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November 11, 2014

Welsh-speaking Native Americans

In 1792 John Evans, a 22-year-old farmhand and weaver from the village of Waunfawr in the mountains of Snowdonia, Wales,
responded to a plea from the great Welsh cultural mischief-maker Iolo Morganwg to settle, for once and for all time, the quandary of whether there was indeed a tribe of Welsh-speaking Native Americans still walking the Great Plains, descendants of Prince Madog, who was widely believed (especially by Welsh historical revisionists) to have discovered America in 1170. With the aid of a loan from a gullible friend, Evans set sail to Baltimore to begin the greatest of adventures, whereupon he set off on foot and disappeared into the Allegheny Mountains with one dollar and seventy-five cents to his name, in search of the lost tribe.
American Interior | Roads & Kingdoms

Posted by gerardvanderleun at November 11, 2014 5:30 AM. This is an entry on the sideblog of American Digest: Check it out.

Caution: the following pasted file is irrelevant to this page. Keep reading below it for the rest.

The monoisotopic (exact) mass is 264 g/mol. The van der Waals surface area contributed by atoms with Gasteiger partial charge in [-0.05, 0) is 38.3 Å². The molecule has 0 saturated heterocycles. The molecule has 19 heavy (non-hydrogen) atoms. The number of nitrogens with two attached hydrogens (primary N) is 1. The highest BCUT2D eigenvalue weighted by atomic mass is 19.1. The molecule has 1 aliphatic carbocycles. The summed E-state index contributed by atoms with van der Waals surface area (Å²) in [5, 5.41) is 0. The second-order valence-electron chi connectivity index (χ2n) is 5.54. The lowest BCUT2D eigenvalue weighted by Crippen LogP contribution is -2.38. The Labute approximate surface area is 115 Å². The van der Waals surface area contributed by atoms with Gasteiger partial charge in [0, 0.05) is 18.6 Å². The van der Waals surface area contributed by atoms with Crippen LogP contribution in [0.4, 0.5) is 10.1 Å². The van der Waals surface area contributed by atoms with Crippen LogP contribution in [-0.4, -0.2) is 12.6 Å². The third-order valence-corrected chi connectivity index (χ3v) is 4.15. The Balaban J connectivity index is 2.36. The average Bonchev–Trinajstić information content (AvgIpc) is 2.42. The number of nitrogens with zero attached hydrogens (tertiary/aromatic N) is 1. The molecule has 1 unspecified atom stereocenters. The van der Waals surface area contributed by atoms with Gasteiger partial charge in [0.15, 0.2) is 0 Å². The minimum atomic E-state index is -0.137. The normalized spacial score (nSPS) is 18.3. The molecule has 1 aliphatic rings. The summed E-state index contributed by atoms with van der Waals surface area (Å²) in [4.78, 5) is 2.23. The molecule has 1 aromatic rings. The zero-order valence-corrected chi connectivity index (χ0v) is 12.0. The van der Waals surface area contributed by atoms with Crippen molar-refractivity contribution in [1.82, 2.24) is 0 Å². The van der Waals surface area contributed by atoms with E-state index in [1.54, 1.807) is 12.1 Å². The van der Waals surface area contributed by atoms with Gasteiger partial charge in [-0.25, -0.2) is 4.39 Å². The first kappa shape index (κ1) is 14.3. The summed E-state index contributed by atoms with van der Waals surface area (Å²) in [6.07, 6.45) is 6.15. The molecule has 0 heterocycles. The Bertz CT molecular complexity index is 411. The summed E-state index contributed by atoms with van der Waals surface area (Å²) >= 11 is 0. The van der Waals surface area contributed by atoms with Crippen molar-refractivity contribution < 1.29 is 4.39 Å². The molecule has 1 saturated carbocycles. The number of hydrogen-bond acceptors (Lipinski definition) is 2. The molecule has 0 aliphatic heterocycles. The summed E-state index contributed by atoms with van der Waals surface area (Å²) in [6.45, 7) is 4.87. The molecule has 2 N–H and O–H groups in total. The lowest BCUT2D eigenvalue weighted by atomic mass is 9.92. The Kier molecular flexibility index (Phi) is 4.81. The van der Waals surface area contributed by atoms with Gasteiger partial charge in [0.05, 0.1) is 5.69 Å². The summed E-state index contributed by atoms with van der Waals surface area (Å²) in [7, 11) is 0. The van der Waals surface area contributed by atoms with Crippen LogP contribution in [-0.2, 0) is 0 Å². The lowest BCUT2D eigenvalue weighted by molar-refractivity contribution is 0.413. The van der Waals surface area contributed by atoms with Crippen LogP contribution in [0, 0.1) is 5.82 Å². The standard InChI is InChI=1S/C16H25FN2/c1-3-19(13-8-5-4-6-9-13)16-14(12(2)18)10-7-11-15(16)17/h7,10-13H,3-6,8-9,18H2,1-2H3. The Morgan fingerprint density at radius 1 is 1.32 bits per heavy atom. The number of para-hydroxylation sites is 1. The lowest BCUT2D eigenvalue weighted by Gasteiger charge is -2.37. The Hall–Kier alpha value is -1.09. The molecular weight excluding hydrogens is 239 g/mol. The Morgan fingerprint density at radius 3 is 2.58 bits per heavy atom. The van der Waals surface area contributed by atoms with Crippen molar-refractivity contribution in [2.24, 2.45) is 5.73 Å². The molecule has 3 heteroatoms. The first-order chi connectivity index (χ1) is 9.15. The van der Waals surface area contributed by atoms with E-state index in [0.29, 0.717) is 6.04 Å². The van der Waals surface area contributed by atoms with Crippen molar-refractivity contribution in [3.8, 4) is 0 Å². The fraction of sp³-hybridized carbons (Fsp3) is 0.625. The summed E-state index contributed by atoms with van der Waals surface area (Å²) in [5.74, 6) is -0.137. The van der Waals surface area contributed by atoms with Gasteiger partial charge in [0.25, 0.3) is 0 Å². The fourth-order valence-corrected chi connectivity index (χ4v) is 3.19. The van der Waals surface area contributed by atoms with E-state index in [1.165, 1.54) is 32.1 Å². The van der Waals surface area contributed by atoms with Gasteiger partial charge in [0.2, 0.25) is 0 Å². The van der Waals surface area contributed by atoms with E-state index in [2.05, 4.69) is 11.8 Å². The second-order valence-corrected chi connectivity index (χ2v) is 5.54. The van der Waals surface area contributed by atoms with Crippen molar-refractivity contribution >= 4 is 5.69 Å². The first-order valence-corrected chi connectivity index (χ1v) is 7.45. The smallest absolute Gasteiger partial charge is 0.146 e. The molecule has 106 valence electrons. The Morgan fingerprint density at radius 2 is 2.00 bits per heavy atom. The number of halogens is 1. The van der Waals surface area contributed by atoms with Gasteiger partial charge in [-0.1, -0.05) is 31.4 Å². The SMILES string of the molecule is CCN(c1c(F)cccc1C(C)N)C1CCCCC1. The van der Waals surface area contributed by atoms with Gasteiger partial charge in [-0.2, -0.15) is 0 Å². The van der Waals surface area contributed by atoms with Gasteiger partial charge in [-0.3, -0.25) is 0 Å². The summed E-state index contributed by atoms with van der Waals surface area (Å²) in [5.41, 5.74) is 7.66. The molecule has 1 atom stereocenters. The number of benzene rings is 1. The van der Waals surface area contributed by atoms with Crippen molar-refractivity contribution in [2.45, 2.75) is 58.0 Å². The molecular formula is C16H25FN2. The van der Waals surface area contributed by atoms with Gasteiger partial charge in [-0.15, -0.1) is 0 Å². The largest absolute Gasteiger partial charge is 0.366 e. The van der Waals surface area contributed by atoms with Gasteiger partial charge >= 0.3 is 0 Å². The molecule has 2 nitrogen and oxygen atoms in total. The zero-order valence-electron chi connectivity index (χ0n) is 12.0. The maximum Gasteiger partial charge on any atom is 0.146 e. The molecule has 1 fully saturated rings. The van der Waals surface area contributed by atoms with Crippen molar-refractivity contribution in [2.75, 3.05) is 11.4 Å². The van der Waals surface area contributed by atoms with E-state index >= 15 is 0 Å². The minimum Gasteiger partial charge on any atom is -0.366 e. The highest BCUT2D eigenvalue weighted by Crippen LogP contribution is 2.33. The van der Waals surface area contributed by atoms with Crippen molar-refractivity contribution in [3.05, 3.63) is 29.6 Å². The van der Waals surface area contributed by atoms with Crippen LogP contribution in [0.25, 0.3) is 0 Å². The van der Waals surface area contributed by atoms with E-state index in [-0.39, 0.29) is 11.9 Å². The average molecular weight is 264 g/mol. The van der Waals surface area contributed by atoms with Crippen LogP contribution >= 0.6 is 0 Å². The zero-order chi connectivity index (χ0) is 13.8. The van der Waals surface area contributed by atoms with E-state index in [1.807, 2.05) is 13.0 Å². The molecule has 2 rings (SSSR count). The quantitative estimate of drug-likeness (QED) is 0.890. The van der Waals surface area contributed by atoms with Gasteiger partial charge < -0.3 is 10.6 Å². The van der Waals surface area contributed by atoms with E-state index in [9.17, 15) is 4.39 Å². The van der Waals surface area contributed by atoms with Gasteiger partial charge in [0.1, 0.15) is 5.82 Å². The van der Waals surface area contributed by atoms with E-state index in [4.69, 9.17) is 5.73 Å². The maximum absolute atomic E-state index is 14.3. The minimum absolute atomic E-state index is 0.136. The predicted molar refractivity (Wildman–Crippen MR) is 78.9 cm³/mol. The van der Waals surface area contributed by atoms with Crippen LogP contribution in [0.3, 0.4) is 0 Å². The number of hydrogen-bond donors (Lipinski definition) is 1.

Your Say

Just south and west of Lancaster, PA, is a small community of Welsh speaking people. They have a small church where the sermons are delivered in Welsh and the youngsters come in to study their great great grandparents' language.

Posted by: Mother Effingby [TypeKey Profile Page] at November 11, 2014 6:30 AM

Quickly! They're the most minor of minorities. We need to establish a boatload of entitlements for them, some in the future we can welsh on.

Posted by: Vermont Woodchuck [TypeKey Profile Page] at November 11, 2014 8:20 AM

I hope they don't do as the Acadians did.

The Acadians are the descendants of the 17th-century French colonists who settled in Acadia, many of whom are metis. The colony was located in what is now Eastern Canada's Maritime provinces (Nova Scotia, New Brunswick, and Prince Edward Island), as well as part of Quebec, and present-day Maine to the Kennebec River.

The British, together with New England legislators and militia, carried out the Great Expulsion of 1755–1764 during and after the war years. They deported approximately 11,500 Acadians from the maritime region.

Many Acadians migrated to Spanish colonial Luisiana, present day Louisiana state, where they developed what became known as Cajun culture.

All that's left of their culture is the lingo, the food, and The Big Easy.

Posted by: chasmatic [TypeKey Profile Page] at November 12, 2014 5:07 AM

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